Homebrew CPUs made out of logic chips are nothing new, but a homebrew FPGA is another matter entirely. [Joshua] sent in a project he whipped up where he made a single logic cell FPGA.
Despite how complicated and intimidating they are in practice, FPGAs are really very simple. They’re made of thousands of logic blocks capable of transmuting into AND, OR, NAND, and XOR logic gates. These logic blocks are all tied together, and with a somewhat complex hardware design language are capable of becoming a CPU, a micocontroller, or even a video card. Basically, programming a microcontroller tells a chip what to do, while programming an FPGA tells the chip what to be.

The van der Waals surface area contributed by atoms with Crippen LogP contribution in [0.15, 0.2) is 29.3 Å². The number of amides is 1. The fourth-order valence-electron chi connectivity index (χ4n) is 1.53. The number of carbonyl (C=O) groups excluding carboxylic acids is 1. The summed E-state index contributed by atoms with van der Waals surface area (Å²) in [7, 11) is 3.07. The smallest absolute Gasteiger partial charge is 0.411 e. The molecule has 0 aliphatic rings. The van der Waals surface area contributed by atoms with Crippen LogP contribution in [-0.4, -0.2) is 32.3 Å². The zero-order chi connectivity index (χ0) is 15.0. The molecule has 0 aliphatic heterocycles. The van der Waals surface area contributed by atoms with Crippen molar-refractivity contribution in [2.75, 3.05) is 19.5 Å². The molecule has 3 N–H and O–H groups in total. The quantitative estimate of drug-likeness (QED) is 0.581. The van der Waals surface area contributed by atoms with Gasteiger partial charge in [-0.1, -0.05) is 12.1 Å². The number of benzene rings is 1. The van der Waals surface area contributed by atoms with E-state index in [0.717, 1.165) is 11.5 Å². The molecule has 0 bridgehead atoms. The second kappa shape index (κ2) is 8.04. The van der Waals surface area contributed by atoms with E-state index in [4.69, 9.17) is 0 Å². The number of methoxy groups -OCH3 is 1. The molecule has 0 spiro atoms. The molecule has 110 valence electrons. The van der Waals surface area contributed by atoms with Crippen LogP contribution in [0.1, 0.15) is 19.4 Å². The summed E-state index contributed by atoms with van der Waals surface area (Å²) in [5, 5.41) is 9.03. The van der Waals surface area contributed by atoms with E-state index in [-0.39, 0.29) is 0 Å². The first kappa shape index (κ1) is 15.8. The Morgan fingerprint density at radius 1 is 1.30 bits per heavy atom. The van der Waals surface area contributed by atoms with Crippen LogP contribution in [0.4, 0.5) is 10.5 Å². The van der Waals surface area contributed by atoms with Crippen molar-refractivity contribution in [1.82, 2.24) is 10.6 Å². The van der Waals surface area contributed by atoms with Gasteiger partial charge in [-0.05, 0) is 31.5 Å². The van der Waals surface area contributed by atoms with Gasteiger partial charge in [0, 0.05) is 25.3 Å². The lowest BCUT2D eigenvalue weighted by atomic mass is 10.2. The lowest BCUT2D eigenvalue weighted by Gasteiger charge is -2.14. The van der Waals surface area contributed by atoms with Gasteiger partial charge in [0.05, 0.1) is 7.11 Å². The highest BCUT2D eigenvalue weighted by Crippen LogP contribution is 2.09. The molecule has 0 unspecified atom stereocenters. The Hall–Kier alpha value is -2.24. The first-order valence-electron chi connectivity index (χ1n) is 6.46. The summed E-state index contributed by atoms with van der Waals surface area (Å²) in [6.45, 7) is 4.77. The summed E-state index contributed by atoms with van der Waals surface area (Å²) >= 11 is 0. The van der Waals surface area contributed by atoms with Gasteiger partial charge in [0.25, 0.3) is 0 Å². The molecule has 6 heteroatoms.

To build his single logic block FPGA, [Joshua] used a four-bit multiplexer to hard wire a truth table out of a 74HC174 D-type flip-flop. A bit of Arduino code changes the state of the pins connected to the multiplexer allows for any combination of TRUE and FALSE to be calculated for AND, NAND or XOR logic functions.
Yes, it’s only a single logic block for an FPGA, and if this build were expanded to even a few hundred cells it would be gargantuan. Still, there’s no better way to learn the ins and outs of abstract hardware, so we’ll gladly tip our hat to [Joshua] and his homebrew FPGA.
Filed under: hardware